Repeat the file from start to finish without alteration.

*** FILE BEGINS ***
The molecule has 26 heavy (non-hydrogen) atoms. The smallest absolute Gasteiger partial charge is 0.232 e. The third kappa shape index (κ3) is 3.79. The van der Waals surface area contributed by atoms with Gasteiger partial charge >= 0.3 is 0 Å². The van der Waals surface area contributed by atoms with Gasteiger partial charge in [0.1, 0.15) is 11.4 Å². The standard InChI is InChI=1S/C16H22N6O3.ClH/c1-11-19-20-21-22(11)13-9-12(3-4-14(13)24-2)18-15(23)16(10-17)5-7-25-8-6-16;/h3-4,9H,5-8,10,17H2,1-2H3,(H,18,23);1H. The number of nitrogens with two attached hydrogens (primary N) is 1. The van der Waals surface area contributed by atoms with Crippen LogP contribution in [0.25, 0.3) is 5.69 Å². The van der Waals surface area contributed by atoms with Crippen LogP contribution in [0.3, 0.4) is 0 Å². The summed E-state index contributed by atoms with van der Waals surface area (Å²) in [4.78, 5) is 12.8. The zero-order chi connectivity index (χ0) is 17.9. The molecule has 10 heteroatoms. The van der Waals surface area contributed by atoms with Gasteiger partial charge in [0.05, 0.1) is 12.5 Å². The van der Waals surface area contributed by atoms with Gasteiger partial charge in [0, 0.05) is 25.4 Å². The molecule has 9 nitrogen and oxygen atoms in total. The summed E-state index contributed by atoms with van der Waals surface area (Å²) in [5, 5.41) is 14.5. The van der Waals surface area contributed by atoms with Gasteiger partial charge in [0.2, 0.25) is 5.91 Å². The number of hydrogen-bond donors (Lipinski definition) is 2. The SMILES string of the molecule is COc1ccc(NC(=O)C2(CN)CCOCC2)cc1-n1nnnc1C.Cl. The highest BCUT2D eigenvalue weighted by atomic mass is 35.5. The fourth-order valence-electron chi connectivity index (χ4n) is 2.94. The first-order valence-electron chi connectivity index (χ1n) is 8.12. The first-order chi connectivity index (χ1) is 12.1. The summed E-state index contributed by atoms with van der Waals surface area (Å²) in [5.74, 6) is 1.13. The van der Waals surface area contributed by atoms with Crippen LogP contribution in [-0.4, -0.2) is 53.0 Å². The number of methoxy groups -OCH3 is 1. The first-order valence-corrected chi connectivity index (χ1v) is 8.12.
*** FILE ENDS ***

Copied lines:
The molecule has 26 heavy (non-hydrogen) atoms. The smallest absolute Gasteiger partial charge is 0.232 e. The third kappa shape index (κ3) is 3.79. The van der Waals surface area contributed by atoms with Gasteiger partial charge >= 0.3 is 0 Å². The van der Waals surface area contributed by atoms with Gasteiger partial charge in [0.1, 0.15) is 11.4 Å². The standard InChI is InChI=1S/C16H22N6O3.ClH/c1-11-19-20-21-22(11)13-9-12(3-4-14(13)24-2)18-15(23)16(10-17)5-7-25-8-6-16;/h3-4,9H,5-8,10,17H2,1-2H3,(H,18,23);1H. The number of nitrogens with two attached hydrogens (primary N) is 1. The van der Waals surface area contributed by atoms with Crippen LogP contribution in [0.25, 0.3) is 5.69 Å². The van der Waals surface area contributed by atoms with Crippen LogP contribution in [0.3, 0.4) is 0 Å². The summed E-state index contributed by atoms with van der Waals surface area (Å²) in [4.78, 5) is 12.8. The zero-order chi connectivity index (χ0) is 17.9. The molecule has 10 heteroatoms. The van der Waals surface area contributed by atoms with Gasteiger partial charge in [0.05, 0.1) is 12.5 Å². The van der Waals surface area contributed by atoms with Gasteiger partial charge in [0, 0.05) is 25.4 Å². The molecule has 9 nitrogen and oxygen atoms in total. The summed E-state index contributed by atoms with van der Waals surface area (Å²) in [5, 5.41) is 14.5. The van der Waals surface area contributed by atoms with Gasteiger partial charge in [0.2, 0.25) is 5.91 Å². The number of hydrogen-bond donors (Lipinski definition) is 2. The SMILES string of the molecule is COc1ccc(NC(=O)C2(CN)CCOCC2)cc1-n1nnnc1C.Cl. The highest BCUT2D eigenvalue weighted by atomic mass is 35.5. The fourth-order valence-electron chi connectivity index (χ4n) is 2.94. The first-order valence-electron chi connectivity index (χ1n) is 8.12. The first-order chi connectivity index (χ1) is 12.1. The summed E-state index contributed by atoms with van der Waals surface area (Å²) in [5.74, 6) is 1.13. The van der Waals surface area contributed by atoms with Crippen LogP contribution in [-0.4, -0.2) is 53.0 Å². The number of methoxy groups -OCH3 is 1. The first-order valence-corrected chi connectivity index (χ1v) is 8.12.